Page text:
The town had an early start, being chartered in 1546, and was already in use as a harbour before the first stone pier was built here in 1576 by Sir Alexander Fraser. This was the start of extensive work on the harbour over the following centuries.
In 1572 Sir Alexander had also built a tower on Kinnaird Head, at the northern tip of Fraserburgh. Sir Alexander's name was no coincidence: the town he founded was named after him.
In 1787 the newly formed Northern Lighthouse Trust leased the tower on Kinnaird Head from the Fraser family and converted it into the Kinnaird Head Lighthouse. This remained in use as a manned lighthouse until 1992, when it was passed by the Northern Lighthouse Board to Historic Environment Scotland. The lighthouse has since formed a part of the attractive Museum of Scottish Lighthouses, housed in purpose-built premises at Kinnaird Head. When you have visited the museum, the nearby Fraserburgh Heritage Centre is also well worth a look.
In 1894 there were over 800 fishing boats based in Fraserburgh: almost one for every ten people living here at the time. If you walk around Fraserburgh Harbour today you realise that the number of boats has shrunk, but also that their size has increased. Some of the very large fishing boats on view dwarf what you will see in most other Scottish fishing ports. You get a sense that some of these ships really mean business: it is only a shame that this is not an industry with brighter prospects in these days of quotas and overfishing.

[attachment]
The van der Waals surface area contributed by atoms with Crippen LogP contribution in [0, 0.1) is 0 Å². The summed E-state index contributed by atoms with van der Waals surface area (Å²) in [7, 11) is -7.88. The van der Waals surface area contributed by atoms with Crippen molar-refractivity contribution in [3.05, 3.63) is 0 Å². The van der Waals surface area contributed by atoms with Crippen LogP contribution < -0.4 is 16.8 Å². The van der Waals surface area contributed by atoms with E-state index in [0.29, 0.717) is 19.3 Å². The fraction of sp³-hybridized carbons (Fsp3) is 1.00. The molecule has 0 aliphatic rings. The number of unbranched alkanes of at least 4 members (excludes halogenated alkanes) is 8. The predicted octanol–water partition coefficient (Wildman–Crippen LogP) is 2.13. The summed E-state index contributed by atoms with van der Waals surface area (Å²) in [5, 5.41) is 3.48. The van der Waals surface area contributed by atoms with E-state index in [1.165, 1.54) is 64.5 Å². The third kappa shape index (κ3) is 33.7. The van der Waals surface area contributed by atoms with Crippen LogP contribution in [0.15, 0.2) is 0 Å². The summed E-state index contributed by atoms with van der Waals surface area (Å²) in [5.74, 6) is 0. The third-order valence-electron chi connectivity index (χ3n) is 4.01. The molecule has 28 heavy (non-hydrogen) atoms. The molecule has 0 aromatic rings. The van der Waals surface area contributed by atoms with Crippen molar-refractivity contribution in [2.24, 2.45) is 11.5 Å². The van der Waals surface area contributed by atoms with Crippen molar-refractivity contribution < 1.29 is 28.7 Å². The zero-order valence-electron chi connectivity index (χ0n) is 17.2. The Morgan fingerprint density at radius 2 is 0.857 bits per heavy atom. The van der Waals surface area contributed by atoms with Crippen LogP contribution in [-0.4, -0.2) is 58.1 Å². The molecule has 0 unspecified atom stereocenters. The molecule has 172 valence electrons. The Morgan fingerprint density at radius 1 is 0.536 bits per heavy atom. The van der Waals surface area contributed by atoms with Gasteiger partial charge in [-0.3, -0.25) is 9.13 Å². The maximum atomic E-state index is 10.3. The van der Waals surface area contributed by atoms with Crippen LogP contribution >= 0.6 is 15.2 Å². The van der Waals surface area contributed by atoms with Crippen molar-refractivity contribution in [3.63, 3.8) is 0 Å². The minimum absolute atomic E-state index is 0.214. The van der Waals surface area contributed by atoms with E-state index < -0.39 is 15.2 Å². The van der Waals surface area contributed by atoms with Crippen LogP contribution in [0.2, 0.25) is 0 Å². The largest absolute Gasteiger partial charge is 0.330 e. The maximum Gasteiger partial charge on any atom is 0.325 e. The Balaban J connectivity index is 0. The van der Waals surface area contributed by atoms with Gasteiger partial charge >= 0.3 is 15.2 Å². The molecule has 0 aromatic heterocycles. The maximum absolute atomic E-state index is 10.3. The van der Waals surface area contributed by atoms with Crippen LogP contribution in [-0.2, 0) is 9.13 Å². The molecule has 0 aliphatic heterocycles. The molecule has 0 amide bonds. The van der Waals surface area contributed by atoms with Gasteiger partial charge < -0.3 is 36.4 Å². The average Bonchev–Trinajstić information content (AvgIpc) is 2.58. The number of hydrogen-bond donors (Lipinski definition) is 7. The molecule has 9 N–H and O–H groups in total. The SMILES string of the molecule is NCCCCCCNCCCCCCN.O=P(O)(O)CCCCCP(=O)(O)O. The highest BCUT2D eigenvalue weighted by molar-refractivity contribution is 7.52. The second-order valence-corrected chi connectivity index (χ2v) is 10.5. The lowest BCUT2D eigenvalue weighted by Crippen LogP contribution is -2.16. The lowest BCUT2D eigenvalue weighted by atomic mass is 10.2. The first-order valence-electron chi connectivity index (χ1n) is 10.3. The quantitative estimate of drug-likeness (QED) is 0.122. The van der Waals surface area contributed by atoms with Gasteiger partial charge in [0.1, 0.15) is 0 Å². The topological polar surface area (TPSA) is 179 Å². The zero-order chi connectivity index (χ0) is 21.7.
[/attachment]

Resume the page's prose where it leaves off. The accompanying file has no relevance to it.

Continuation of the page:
Fraserburgh's harbour is wrapped around the east side of a strikingly handsome grey stone town. At its heart is the Mercat Cross in a busy square overlooked by the Saltoun Arms Hotel (and the Sweetie Shop) on one side, and the Tourist Information Centre on the other. The square lies at one end of the main shopping street.
Fraserburgh also retains elements of its time as a traditional old-fashioned seaside resort. These days it successfully caters for modern visitors wanting to look at the boats or the lighthouse museum, or the sea, the sand and the rocks. But until it became more fashionable to fly to Spain for a package holiday, Fraserburgh successfully attracted visitors with its esplanade, its open air and indoor swimming pools, and its reputation for bright and clear, if often cool, weather.